New law reinforces stepped-up legal targeting of Christians.
By Our South Asia Correspondent
NEW DELHI, October 30, 2018 (Morning Star News) – A policeman in Nepal was reprimanded and punished for talking about his faith in Christ at a public, multi-faith religious gathering earlier this month, sources said.
Dilip Bhadur Gurung, a constable with the Nepal Armed Force Police (NAFP), was on three-month leave when on Oct. 2 from he spoke at the public gathering in Gulmi. A local news reporter published an article critical of his talk and informed Gurung’s superiors.
Gurung was arrested in Palpa the following day and sent back to his department in Tanau. A source who requested anonymity told Morning Star News his superiors there have decided to withhold his departmental promotion for five years as punishment.
Another source said authorities are employing a double standard.
“It is a kind of injustice – if he was talking about Hinduism or Buddhism, he would not have faced any problem,” pastor B.P. Khanal, head of The Lord’s Assembly and a social activist in Nepal said, told Morning Star News. “Taking the name of Jesus is risky in public-speaking; it is an offense against the law. People are biased and are looking for an opportunity to arrest Christians.”
At the meeting in Gulmi, Gurung spoke about how his faith in Jesus had helped him secure a good job and blessed his family life. The reporter wrote that Gurung was preaching and trying to convert people.
“The journalist was writing according to his understanding of the law, i.e. how can a government staff preach about any other faith,” Pastor Khanal said. “He saw that Gurung was carrying a Bible and thus raised objections and created news.”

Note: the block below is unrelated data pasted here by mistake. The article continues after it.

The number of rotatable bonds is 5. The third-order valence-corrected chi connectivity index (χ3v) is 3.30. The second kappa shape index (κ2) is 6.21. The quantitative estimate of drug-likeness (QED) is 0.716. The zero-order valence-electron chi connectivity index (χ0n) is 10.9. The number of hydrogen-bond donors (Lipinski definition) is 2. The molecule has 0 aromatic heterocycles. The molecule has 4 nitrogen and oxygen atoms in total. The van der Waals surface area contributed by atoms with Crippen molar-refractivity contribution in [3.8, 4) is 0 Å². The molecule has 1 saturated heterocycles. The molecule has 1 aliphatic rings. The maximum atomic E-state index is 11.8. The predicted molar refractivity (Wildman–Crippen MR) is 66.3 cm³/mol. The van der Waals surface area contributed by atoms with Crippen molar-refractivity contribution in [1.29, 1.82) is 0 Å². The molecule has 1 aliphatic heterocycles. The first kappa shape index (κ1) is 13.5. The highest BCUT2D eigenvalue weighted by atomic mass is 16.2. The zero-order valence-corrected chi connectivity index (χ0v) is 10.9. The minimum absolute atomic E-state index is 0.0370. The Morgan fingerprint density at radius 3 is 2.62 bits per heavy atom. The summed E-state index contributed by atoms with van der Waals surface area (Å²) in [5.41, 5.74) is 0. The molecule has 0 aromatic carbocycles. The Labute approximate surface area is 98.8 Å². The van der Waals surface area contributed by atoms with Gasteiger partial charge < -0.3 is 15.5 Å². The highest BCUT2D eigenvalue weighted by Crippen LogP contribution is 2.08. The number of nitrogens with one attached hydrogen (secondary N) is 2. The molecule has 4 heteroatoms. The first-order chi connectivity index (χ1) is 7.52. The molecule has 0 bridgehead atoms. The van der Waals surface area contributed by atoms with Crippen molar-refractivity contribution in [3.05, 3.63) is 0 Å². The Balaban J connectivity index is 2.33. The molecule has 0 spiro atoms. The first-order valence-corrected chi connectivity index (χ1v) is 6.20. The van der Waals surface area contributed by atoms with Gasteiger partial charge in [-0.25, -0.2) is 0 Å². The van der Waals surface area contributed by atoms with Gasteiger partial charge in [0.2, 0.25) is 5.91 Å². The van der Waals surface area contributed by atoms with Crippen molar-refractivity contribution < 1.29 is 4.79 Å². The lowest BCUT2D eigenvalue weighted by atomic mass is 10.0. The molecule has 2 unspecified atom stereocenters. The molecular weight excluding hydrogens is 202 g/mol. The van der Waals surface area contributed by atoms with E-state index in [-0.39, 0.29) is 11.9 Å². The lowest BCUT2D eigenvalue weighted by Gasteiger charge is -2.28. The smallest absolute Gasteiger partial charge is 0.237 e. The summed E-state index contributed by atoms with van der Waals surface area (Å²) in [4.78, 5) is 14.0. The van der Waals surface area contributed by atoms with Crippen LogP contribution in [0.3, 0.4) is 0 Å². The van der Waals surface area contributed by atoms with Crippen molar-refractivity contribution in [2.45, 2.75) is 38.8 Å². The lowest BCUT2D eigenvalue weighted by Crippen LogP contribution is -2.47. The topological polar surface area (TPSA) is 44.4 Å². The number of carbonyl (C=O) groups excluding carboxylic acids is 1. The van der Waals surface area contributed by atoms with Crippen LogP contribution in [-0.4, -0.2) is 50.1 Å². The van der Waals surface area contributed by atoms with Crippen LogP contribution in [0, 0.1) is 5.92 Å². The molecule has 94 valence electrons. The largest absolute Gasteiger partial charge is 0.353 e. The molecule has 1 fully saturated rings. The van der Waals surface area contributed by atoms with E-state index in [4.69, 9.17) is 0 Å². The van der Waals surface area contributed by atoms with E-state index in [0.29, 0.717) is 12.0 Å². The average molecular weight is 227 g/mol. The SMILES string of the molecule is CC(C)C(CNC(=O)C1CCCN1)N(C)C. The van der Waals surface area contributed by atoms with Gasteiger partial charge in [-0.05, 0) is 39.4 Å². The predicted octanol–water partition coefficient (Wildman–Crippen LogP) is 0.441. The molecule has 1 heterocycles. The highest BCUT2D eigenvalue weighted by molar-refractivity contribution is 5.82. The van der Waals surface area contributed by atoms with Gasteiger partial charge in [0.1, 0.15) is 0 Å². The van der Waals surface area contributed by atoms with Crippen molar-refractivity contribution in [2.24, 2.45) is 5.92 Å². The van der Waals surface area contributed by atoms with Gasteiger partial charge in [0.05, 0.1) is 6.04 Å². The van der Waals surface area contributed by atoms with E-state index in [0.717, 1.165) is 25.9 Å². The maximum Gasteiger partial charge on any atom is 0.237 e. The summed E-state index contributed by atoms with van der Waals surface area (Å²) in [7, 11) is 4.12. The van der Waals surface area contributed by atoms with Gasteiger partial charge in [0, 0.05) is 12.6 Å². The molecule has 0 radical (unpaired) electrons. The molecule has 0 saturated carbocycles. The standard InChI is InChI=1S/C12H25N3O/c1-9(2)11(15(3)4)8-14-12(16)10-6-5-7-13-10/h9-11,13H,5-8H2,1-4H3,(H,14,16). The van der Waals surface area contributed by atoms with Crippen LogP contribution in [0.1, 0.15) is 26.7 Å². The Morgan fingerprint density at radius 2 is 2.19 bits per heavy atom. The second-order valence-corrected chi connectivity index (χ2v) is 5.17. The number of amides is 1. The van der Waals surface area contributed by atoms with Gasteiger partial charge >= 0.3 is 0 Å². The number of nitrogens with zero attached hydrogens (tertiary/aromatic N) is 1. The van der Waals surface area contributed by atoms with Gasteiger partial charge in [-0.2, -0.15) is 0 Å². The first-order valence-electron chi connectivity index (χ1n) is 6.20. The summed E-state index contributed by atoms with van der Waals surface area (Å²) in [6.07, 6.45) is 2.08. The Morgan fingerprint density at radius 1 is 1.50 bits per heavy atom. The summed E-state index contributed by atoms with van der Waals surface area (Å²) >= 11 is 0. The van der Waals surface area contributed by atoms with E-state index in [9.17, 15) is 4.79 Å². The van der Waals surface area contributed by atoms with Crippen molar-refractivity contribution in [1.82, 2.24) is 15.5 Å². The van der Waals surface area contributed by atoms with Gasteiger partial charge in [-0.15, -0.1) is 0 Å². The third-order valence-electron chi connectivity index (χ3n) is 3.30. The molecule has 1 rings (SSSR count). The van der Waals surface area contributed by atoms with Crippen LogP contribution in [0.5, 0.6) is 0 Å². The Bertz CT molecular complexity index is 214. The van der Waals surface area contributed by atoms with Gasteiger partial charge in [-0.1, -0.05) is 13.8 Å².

After the meeting, Gurung left and checked into a hotel in Palpa, 57 miles away, where police arrested him on the morning of Oct. 3. The reporter, who had followed him, informed Gurung’s superiors and called police in Gulmi and Palpa, Pastor Khanal said.
Police called Gurung’s officer in-charge, and his superior sent him to his post in Tanau.
Evangelizing is prohibited under Nepal’s new constitution, passed in September 2015, as it was under the previous constitution, but the new one has helped incite anti-Christian sentiment.
While the new constitution establishes Nepal as a secular and democratic republic, its definition of “secular” appears to protect Hinduism and allows others only to worship in their own faiths. Article 26 forbids anyone to convert a person of one religion to another.
Evangelizing has long been illegal in Nepal, but advocacy groups have recently detected increased enforcement and other anti-Christian efforts as officials seek to placate Hindus incensed that the new constitution did not re-establish a more prominent place for Hinduism.
Under the Criminal (Code) Act of Nepal, enacted in October 2017, those convicted of evangelizing or forcible conversion can be imprisoned for up to five years and fined 50,000 rupees (US$450). The code came into effect on Aug. 19.
While Article 26 (1) of Nepal’s Constitution protects the freedom of religion or belief and includes the rights to profess, practice and protect one’s religion, Article 26 (3) of states: “No person shall, in the exercise of the right conferred by this Article, do, or cause to be done, any act which may be contrary to public health, decency and morality or breach public peace, or convert another person from one religion to another or any act or conduct that may jeopardize other’s religion and such act shall be punishable by law.”